Adult man testing breathing function by spirometry having health problem. Diagnosis of respiratory function in pulmonary disease.

October 12, 2023

Clinical Reports

  • Disease Severity of Respiratory Syncytial Virus Compared with COVID-19 and Influenza Among Hospitalized Adults Aged ≥60 Years — IVY Network, 20 U.S. States, February 2022–May 2023
    In June 2023, CDC recommended the first respiratory syncytial virus (RSV) vaccines for adults aged ≥60 years using shared clinical decision-making. Understanding the severity of RSV disease is needed to guide this clinical decision-making. During February 2022–May 2023, hospitalizations for RSV were less frequent but were associated with more severe disease than were hospitalizations for COVID-19 or influenza, including receipt of standard flow oxygen therapy, high-flow nasal cannula or noninvasive ventilation, and intensive care unit admission. The potential for severe RSV disease among older adults is important to consider as part of shared clinical decision-making when assessing the benefit of RSV vaccination among adults aged ≥60 years.
  • Local budesonide therapy in the management of persistent hyposmia in suspected non-severe COVID-19 patients: Results of a randomized controlled trial
    Consequences of COVID-19 on olfactory functions remained unclear during the pandemic. Researchers assessed the efficacy of local budesonide in addition to olfactory rehabilitation when managing non-severe COVID-19 patients with persistent hyposmia. A multicentric, randomized, superiority trial was conducted. The experimental group (EG) received budesonide and physiological saline nasal irrigations administered via three syringes of 20 ml in each nasal cavity in the morning and evening for 30 days. The control group (CG) received a similar protocol without budesonide. Patients were included if they were >18 years old, with a SARS-CoV-2 infection and presenting an isolated hyposmia persisting 30 days after symptom onset. The primary endpoint was the percentage of patients with improvement of more than two points on the ODORATEST score after 30 days of treatment. In total, 123 patients were included and randomized (EG: 62 vs CG: 61). Two patients from the EG met the primary endpoint with no statistical difference between the two groups (P = 0.5). To researchers knowledge, this is the first study evaluating local budesonide for COVID-19 related hyposmia treatment even though previous trials were performed with other local corticosteroids. Local budesonide efficacy was not demonstrated for persistent hyposmia related to COVID-19.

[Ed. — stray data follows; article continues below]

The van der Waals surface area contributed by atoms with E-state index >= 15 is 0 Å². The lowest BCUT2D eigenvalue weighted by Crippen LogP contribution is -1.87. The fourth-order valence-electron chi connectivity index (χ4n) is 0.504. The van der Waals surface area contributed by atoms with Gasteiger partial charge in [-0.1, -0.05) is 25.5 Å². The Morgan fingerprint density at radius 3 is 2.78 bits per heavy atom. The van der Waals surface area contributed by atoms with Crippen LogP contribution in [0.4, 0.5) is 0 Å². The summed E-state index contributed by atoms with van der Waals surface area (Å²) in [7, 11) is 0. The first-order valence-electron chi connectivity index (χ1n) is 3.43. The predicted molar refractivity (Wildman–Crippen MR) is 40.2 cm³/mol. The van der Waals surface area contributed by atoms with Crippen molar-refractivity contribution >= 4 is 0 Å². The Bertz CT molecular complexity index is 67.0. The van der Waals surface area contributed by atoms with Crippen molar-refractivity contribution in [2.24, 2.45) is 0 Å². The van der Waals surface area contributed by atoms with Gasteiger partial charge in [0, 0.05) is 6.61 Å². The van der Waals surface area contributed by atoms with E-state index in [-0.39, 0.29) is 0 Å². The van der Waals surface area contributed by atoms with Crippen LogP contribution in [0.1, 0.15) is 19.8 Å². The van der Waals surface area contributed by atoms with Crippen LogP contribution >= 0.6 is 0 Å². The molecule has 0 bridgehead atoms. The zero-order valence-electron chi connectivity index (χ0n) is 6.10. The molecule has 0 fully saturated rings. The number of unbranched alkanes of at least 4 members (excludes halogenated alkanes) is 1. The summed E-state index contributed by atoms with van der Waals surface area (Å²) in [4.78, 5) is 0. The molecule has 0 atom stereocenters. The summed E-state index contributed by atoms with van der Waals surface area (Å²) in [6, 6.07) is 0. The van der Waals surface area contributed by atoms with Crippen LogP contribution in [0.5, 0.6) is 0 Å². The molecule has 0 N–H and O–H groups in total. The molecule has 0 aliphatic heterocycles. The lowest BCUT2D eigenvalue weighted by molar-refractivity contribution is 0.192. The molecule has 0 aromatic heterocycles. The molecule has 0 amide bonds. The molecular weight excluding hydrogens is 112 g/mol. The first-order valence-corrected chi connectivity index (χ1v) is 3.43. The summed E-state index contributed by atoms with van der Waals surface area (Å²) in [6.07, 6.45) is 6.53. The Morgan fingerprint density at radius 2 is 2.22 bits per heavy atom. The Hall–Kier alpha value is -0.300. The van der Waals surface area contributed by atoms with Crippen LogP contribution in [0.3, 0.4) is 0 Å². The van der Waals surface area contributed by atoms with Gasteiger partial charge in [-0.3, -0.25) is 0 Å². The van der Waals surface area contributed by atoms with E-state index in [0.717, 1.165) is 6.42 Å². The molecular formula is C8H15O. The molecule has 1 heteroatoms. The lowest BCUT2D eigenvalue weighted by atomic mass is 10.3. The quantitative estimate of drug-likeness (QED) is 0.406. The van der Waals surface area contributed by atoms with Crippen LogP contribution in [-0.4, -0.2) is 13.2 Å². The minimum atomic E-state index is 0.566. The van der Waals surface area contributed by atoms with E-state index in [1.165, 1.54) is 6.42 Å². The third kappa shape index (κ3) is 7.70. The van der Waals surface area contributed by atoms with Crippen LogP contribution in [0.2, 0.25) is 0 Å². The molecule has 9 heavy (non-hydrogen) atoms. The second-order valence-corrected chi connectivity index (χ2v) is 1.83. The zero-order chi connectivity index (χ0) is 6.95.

Antiviral Therapeutics and Vaccines

  • Nirmatrelvir-Ritonavir and COVID-19 Mortality and Hospitalization Among Patients With Vulnerability to COVID-19 Complications
    In this cohort study of 6866 individuals with COVID-19, treatment with nirmatrelvir and ritonavir was associated with lower risk of death or hospitalization in the most clinically extremely vulnerable individuals but not in less vulnerable individuals. Individuals who were not extremely vulnerable to experiencing complications from COVID-19, whose median age was 79 years, had greater risk of the outcome while receiving nirmatrelvir and ritonavir, but the finding was not statistically significant. In this study, treatment with nirmatrelvir and ritonavir was not associated with reduced risk of death or hospitalization among individuals who were not extremely vulnerable to complications from COVID-19 infection, regardless of age.
  • Effect of monovalent COVID-19 vaccines on viral interference between SARS-CoV-2 and several DNA viruses in patients with long-COVID syndrome